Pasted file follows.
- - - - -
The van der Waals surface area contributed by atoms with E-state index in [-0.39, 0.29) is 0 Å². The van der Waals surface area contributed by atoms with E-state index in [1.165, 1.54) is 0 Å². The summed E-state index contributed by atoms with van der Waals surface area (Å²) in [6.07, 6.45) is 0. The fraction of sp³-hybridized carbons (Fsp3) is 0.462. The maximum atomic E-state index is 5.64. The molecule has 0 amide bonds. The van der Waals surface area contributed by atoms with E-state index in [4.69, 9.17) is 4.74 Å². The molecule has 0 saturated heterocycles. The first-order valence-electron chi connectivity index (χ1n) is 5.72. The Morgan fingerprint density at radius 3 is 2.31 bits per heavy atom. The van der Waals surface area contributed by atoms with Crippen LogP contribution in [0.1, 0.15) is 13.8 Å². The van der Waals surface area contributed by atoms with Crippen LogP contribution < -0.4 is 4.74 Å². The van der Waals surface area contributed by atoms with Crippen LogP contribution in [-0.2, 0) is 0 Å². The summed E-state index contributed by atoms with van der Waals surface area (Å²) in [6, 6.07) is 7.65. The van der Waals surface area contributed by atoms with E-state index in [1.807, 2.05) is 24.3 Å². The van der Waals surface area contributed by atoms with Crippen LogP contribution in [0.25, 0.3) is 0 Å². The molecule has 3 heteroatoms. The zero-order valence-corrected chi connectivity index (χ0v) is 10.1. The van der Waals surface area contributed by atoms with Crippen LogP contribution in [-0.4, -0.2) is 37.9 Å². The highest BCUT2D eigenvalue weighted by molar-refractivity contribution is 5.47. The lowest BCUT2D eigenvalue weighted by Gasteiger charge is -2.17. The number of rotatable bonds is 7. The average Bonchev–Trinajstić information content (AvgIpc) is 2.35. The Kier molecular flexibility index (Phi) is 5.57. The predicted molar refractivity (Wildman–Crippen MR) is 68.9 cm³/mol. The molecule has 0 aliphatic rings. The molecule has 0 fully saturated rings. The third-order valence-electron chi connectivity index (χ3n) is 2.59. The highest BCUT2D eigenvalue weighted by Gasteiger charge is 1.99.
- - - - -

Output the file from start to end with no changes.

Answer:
The van der Waals surface area contributed by atoms with E-state index in [-0.39, 0.29) is 0 Å². The van der Waals surface area contributed by atoms with E-state index in [1.165, 1.54) is 0 Å². The summed E-state index contributed by atoms with van der Waals surface area (Å²) in [6.07, 6.45) is 0. The fraction of sp³-hybridized carbons (Fsp3) is 0.462. The maximum atomic E-state index is 5.64. The molecule has 0 amide bonds. The van der Waals surface area contributed by atoms with E-state index in [4.69, 9.17) is 4.74 Å². The molecule has 0 saturated heterocycles. The first-order valence-electron chi connectivity index (χ1n) is 5.72. The Morgan fingerprint density at radius 3 is 2.31 bits per heavy atom. The van der Waals surface area contributed by atoms with Crippen LogP contribution in [0.1, 0.15) is 13.8 Å². The van der Waals surface area contributed by atoms with Crippen LogP contribution < -0.4 is 4.74 Å². The van der Waals surface area contributed by atoms with Crippen LogP contribution in [-0.2, 0) is 0 Å². The summed E-state index contributed by atoms with van der Waals surface area (Å²) in [6, 6.07) is 7.65. The van der Waals surface area contributed by atoms with E-state index in [1.807, 2.05) is 24.3 Å². The van der Waals surface area contributed by atoms with Crippen LogP contribution in [0.25, 0.3) is 0 Å². The molecule has 3 heteroatoms. The zero-order valence-corrected chi connectivity index (χ0v) is 10.1. The van der Waals surface area contributed by atoms with Crippen LogP contribution in [-0.4, -0.2) is 37.9 Å². The highest BCUT2D eigenvalue weighted by molar-refractivity contribution is 5.47. The lowest BCUT2D eigenvalue weighted by Gasteiger charge is -2.17. The number of rotatable bonds is 7. The average Bonchev–Trinajstić information content (AvgIpc) is 2.35. The Kier molecular flexibility index (Phi) is 5.57. The predicted molar refractivity (Wildman–Crippen MR) is 68.9 cm³/mol. The molecule has 0 aliphatic rings. The molecule has 0 fully saturated rings. The third-order valence-electron chi connectivity index (χ3n) is 2.59. The highest BCUT2D eigenvalue weighted by Gasteiger charge is 1.99.